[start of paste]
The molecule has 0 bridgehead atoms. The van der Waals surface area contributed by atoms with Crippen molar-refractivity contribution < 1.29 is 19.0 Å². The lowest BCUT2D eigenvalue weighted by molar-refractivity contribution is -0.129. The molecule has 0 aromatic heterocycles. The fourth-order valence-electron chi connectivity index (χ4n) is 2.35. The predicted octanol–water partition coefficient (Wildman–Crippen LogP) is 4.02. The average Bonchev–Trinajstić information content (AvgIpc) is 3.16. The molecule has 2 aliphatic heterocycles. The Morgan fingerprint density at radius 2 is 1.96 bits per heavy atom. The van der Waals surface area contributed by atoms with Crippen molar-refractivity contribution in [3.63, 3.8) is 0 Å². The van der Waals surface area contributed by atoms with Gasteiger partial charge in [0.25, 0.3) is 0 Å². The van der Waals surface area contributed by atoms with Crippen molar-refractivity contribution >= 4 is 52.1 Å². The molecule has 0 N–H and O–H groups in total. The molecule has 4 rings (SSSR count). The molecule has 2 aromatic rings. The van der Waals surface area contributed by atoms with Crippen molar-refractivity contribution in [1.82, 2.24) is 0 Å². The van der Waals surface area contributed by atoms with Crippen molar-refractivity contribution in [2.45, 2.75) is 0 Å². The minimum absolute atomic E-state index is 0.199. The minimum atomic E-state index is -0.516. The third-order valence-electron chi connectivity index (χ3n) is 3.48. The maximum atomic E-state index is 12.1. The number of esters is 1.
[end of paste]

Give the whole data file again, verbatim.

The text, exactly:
The molecule has 0 bridgehead atoms. The van der Waals surface area contributed by atoms with Crippen molar-refractivity contribution < 1.29 is 19.0 Å². The lowest BCUT2D eigenvalue weighted by molar-refractivity contribution is -0.129. The molecule has 0 aromatic heterocycles. The fourth-order valence-electron chi connectivity index (χ4n) is 2.35. The predicted octanol–water partition coefficient (Wildman–Crippen LogP) is 4.02. The average Bonchev–Trinajstić information content (AvgIpc) is 3.16. The molecule has 2 aliphatic heterocycles. The Morgan fingerprint density at radius 2 is 1.96 bits per heavy atom. The van der Waals surface area contributed by atoms with Crippen molar-refractivity contribution in [3.63, 3.8) is 0 Å². The van der Waals surface area contributed by atoms with Gasteiger partial charge in [0.25, 0.3) is 0 Å². The van der Waals surface area contributed by atoms with Crippen molar-refractivity contribution >= 4 is 52.1 Å². The molecule has 0 N–H and O–H groups in total. The molecule has 4 rings (SSSR count). The molecule has 2 aromatic rings. The van der Waals surface area contributed by atoms with Crippen molar-refractivity contribution in [1.82, 2.24) is 0 Å². The van der Waals surface area contributed by atoms with Crippen molar-refractivity contribution in [2.45, 2.75) is 0 Å². The minimum absolute atomic E-state index is 0.199. The minimum atomic E-state index is -0.516. The third-order valence-electron chi connectivity index (χ3n) is 3.48. The maximum atomic E-state index is 12.1. The number of esters is 1.